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Charger chord blues

When I use my charger chord on a 14-40 plug here at work, the car charges for about 20 minutes, then fails. It fails when the AC comes on for the second time. I forgot to copy the error messages displayed, and as today is a hot day the AC is running continuously and it is actually charging. When it does fail I got to unplug and reconnect it from both the car and the wall to get it to start again. No need to flip a breaker or push a reset button. Dropping the charge current a bit did not help.

Charging off of 110 (What I normally do) or a 10-30 plug has never failed. We tried my chord at the Tesla shop and could not reproduce the issue, but the test was not done on my car or with the plug here at work. Also for some reason the errors were not logged.

Anyone have any idea whats going on?

Sounds like you may be getting surges or brownouts. Basically, the amount of power coming out the socket varies, in some places it varies a lot, and it may be causing your charger grief.

Not sure if there's much you can do about it, it that is the problem.

Yeah, likely it's just detecting too much variation in the supply voltage.

It does not do it when I charge on 110 at the same building. If there were brownouts, why does it not effect 110 charging while on the same circuit? And why would I, working in the same building, not see a brownout? And why would it only gets the Line synchronization failure when the car AC comes on?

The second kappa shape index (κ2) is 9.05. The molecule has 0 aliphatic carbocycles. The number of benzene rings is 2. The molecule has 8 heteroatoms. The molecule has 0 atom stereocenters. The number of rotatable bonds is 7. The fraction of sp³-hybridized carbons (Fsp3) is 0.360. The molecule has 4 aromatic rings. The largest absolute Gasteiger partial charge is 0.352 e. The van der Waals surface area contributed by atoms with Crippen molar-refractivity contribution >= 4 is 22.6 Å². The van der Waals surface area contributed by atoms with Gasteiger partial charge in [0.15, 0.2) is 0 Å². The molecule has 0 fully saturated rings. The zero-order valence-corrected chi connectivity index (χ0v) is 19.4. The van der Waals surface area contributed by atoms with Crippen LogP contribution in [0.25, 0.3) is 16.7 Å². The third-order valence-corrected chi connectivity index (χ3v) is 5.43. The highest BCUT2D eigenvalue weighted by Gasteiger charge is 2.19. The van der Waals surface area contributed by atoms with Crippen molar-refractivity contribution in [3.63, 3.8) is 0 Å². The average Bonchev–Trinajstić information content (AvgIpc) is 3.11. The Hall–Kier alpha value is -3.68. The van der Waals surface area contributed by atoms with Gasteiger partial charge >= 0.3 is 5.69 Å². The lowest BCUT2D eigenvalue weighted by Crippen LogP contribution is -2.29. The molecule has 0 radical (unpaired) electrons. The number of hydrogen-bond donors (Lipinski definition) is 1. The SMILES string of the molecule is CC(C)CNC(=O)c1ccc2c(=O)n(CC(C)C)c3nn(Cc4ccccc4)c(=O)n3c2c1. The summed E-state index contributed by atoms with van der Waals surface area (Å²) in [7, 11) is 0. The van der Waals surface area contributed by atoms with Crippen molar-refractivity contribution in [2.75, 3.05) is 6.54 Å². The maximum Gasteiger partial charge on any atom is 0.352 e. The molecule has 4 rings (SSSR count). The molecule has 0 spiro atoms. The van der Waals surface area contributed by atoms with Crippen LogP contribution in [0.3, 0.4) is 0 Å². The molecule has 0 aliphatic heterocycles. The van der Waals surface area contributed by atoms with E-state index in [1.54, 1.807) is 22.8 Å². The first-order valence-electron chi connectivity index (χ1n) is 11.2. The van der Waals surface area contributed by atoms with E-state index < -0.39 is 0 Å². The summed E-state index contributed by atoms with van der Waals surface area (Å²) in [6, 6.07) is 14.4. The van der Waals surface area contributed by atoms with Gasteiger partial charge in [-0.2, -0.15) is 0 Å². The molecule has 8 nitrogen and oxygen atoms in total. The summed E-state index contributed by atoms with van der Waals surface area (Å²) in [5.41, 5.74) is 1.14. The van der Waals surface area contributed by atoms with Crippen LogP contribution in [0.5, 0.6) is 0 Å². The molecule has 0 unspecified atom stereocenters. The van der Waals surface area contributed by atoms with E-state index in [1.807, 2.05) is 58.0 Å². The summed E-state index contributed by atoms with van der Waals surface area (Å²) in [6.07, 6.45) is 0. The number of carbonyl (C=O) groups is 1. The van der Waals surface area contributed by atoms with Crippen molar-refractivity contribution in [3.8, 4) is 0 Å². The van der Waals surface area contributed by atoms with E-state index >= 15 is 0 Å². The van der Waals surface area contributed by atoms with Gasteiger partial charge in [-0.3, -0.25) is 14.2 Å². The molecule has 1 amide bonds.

I find it hard to believe there is a brown out at the exact time the car turns on its AC, many many times in a row.

Hm. It's "cord", not "chord", btw.
Perhaps the AC is wobbly -- not exactly 60 Hz? Or getting spikes? They would be much more potent on a 220 circuit.

What else runs on that 220 circuit at work? Is it overloaded, or passing cross-surges/drops from other equipment switching on and off?

There likely are variances in the 110 circuit, but they aren't as noticeable because the range is lower (110 usually varies between 100v and 130v, where the 220 will wander from 175v to 275v)

Again I ask: How come these wobbles, spikes, or surges happen at the exact time the car air conditioner turns on? It just seems like too much of a coincidence. But that's what happens: The car is charging, its air conditioner comes on, the car stops getting power, with the fault light on the cord blinking. The plug still has power, but its not getting to the car.

Bart, I don't know anything about that issue, so this may or may not be helpful for you. If the air condition turns on at the same time when the fault light comes up and the car stops charging, all of this could be due to the same cause. Maybe the car detects a surge and decides it is unsafe to continue charging, as has been speculated above. Maybe the car is designed to turn on the A/C when it detects in surge, in addition to cutting power, possibly just to be sure that the batteries can get rid of excess heat that may already have built up due to the surge.

That's pure speculation. All I'm saying is that from a strictly logical perspective, assuming that an external surge triggers the car to stop charging does not imply that the A/C turning on at the same time is purely coincidence.

Just a guess, charging at high speed. Will produce heat, turning on ac will also produce heat, maybe the car is getting to hot and it deside to turn off ac and charging until safe tempreature is again pressent.
have you tried at night, when temp is low...

When the A/C turns on, the car suddenly draws more current. This often causes a momentary drop in voltage. (Ever seen your house lights dim when the house A/C starts up?) If the voltage was already near the low end of the range, it might drop enough to trigger a fault.